Brewster Kahle of the Internet Archive criticizes the Google library digitizing project [WMV] in an interview with Mario Sixtus of the German Elektrischer Reporter.
I’m very glad that people are starting to pursue book digitization and the like – I just hope that it’s done with the right balance. Publishing and libraries have always worked in parallel, but there are some organizations that are specifically making libraries very, very difficult.
Google, for instance, is digitizing some great libraries. But their contracts (which were actually secret contracts with libraries – which is bizarre, but anyway, they were secret until they got sued out of them by some governments) are under such restrictions that they’re pretty useless... the copies that go back to the libraries. Pretty much Google is trying to set themselves up as the only place to get to these materials; the only library; the only access. The idea of having only one company control the library of human knowledge is a nightmare. I mean this is 1984 – a book about how bad the world would be if this really came about, if a few governments’ control and corporations’ control on information goes too far.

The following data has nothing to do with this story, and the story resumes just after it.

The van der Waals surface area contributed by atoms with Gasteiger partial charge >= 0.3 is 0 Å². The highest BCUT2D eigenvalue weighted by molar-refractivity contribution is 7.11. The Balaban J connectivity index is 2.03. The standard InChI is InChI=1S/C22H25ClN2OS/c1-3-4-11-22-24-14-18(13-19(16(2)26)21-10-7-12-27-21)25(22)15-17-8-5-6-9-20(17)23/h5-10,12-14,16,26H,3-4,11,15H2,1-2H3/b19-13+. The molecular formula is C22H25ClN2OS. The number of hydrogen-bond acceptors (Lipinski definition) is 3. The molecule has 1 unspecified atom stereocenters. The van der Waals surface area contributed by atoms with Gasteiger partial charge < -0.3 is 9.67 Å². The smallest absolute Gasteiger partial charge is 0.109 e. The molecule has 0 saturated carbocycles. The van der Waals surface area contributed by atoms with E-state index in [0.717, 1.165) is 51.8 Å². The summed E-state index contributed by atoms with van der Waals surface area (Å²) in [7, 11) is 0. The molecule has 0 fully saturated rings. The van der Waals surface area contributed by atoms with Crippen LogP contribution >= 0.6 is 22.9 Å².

So, there’s a great deal of urgency to build an alternative; one that has corporate interests protected, as well as the public interest. We’re working with Yahoo, Microsoft and the Open Content Alliance, to do digitization that does bring a balance. It doesn’t have to be an all or nothing, where “yes, it’ll be corporate control of our libraries,” or “it will be completely public.” Balances can be struck, it’s just not being struck by a couple of companies that are going at it now.
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